Beatles archival producer Giles Martin says that on the “White Album” session tapes, the last thing he heard was a band splitting up. Set for release on Friday (November 9th) is the group’s 50th anniversary seven-disc “Super Deluxe Edition” of the “White Album.” Giles, the son of the band’s legendary late producer George Martin, curated the new set and told PostBulletin, that he certainly didn’t purposely scrap any sign of a band in decline, revealing, “If there was anything on the tapes that supported that idea, I would have included it — I would feel obligated. But it just wasn’t there. There are these snippets of conversation between them that are kind of relaxed even after 70 takes. That’s not the sound of a band falling apart. And when they locked themselves in that small room to record ‘Yer Blues,’ that’s not something musicians who are at each other’s throats do.”
Giles, whose first Beatles-related project was the 1995 Anthology CD’s went on to explain, “(The ‘White Album’) was more of a band album. They were trying to get back to playing as a band again. They were less interested in producers and engineers. It wasn’t always a pleasant experience for my father. The students had taken over the classroom, and he was no longer the architect of their sound.”
Giles spoke frankly about whom he aims to serve with each new Beatles-related project he undertakes: “There’s one side of a fence — which is actually more the Beatles’ side — that says, ‘Why should we be playing outtakes? They’re outtakes.’ And there’s the other side (of fans and Beatles collectors) that says, ‘We want everything, and we want it now. I think my job, in a way, is to curate that, to balance that so that it’s all valid. Because once you put something out, it’s out forever. The biggest question I always ask myself, and everyone else, is ‘Why are we doing this?’ We had good reason to go back and revisit Pepper in the stereo world.”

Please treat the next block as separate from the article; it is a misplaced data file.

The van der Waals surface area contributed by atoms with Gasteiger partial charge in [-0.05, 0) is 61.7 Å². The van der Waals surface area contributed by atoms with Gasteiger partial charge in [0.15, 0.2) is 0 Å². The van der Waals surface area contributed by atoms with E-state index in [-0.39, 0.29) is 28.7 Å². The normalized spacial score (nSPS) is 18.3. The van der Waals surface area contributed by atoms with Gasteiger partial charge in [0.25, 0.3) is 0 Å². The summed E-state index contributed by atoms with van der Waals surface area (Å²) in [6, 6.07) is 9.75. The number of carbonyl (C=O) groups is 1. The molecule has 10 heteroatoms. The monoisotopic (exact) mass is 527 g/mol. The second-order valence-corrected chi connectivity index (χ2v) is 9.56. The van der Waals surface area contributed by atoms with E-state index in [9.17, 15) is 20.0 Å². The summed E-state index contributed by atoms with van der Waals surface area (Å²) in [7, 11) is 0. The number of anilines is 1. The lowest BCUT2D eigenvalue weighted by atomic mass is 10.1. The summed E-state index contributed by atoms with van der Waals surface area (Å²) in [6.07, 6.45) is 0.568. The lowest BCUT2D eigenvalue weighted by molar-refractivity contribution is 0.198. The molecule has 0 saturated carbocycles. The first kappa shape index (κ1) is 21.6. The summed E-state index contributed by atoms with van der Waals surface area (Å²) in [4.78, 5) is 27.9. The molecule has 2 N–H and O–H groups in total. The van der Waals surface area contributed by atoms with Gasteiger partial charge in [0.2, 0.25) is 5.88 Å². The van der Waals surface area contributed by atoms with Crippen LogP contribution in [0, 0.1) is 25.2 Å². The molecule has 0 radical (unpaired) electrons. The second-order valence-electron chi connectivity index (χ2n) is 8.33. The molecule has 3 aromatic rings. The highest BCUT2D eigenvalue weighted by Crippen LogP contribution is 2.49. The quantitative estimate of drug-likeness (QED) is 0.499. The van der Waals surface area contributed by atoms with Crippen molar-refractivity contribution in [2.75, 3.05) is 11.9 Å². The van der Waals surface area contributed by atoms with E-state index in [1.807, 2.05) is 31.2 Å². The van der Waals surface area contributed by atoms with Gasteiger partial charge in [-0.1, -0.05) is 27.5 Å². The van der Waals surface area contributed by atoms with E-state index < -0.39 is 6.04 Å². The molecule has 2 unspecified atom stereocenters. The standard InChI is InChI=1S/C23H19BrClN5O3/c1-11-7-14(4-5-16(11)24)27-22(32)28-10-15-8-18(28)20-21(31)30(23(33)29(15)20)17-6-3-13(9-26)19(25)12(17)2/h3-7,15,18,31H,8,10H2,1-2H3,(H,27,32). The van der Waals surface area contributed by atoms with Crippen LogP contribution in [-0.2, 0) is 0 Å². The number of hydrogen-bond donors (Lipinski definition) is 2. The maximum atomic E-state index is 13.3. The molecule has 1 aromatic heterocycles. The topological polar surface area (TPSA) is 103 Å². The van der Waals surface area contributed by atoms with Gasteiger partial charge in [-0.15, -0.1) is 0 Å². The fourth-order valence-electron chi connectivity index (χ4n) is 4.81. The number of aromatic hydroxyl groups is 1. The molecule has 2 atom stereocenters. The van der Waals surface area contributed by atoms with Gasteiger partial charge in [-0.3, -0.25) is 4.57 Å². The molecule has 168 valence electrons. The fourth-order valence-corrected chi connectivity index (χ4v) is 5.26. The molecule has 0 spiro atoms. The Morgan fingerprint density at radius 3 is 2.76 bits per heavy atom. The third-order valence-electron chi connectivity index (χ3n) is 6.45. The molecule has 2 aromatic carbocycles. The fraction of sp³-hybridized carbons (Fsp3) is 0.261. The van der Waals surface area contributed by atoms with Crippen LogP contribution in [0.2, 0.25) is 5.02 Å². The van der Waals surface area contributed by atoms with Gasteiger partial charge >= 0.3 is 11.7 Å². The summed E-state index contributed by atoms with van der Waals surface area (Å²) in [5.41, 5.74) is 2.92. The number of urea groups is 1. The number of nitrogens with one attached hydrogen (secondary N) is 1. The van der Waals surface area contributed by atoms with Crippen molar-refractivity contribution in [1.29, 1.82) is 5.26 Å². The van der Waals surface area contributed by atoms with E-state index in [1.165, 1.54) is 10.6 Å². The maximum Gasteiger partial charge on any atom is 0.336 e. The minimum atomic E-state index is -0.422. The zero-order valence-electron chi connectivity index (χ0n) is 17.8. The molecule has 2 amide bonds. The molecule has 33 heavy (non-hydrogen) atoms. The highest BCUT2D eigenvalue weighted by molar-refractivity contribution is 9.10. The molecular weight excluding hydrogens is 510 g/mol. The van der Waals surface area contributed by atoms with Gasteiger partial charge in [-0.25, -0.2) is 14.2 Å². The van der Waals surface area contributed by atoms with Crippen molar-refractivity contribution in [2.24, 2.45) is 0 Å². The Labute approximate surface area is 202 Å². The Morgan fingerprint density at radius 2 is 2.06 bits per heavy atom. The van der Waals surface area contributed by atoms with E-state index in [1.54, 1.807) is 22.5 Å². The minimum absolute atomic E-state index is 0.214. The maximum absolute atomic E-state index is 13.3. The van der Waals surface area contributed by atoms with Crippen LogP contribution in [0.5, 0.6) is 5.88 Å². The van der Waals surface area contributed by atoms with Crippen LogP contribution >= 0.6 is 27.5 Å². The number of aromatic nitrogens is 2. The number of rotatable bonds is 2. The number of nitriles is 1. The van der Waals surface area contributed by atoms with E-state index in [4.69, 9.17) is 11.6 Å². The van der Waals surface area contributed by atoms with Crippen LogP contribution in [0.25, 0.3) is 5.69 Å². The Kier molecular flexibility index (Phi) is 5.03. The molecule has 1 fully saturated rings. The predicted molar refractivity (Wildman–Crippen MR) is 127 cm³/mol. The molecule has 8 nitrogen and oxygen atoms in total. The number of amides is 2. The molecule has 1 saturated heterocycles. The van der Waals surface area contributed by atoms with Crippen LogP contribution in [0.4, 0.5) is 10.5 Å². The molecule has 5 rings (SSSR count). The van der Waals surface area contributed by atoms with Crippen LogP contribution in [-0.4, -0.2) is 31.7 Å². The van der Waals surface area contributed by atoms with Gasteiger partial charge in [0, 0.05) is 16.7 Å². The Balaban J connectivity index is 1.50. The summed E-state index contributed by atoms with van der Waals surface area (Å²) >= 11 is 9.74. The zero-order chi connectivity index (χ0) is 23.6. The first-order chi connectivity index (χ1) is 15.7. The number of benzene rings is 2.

Unlike last year’s Sgt. Pepper reissue, which contained a brand new stereo remix of the original album — this time out, Giles feels it’s actually the outtakes and alternate tracks that drive the collection: “It wasn’t until we started compiling stuff and going through the outtakes and the Esher (home) Demos and everything else that I started to realize that this is probably more about all of the other bits and pieces as it is about the remix. I’m not putting the remix down in any way. I’m really proud of that. I think it sounds really good, and people seem to like it. It’s really the depth of creation about the ‘White Album’ that is the focal point this time. Every project is different, and that’s what’s fun. The thing about the ‘White Album’ is it shows the band taking more control. It was made in different way (than Sgt. Pepper) and that’s reflected in the work that I’ve done on it, I suppose.”
Ringo Starr looked back on the ‘White Album’ as being the project that brought the Beatles back to life to a certain respect, recalling, “I love ‘Yer Blues.’ We’d got through Sgt. Pepper. Yes, it was great, but y’know, for me, I love being in a band, and on the ‘White Album,’ we became a band again. We got in a room (in Abbey Road Studios) that was like eight feet square with everything we needed, and John (Lennon) sang his heart out and we all played looking at each other.”
Paul McCartney admitted that the full band material on the “White Album” underlines the core strength of “John, Paul, George, and Ringo”: “The Beatles were the best. And, y’know, the thing about the Beatles is (they’re) a very good little rock band. It really was a little rock band. Four guys, who when we played something — we locked in. And because we worked so much in Liverpool, then in Hamburg, and then in England, and America — we could read each other. So, yeah, I think we were the best (laughs).”
Photo Courtesy of Apple Corps.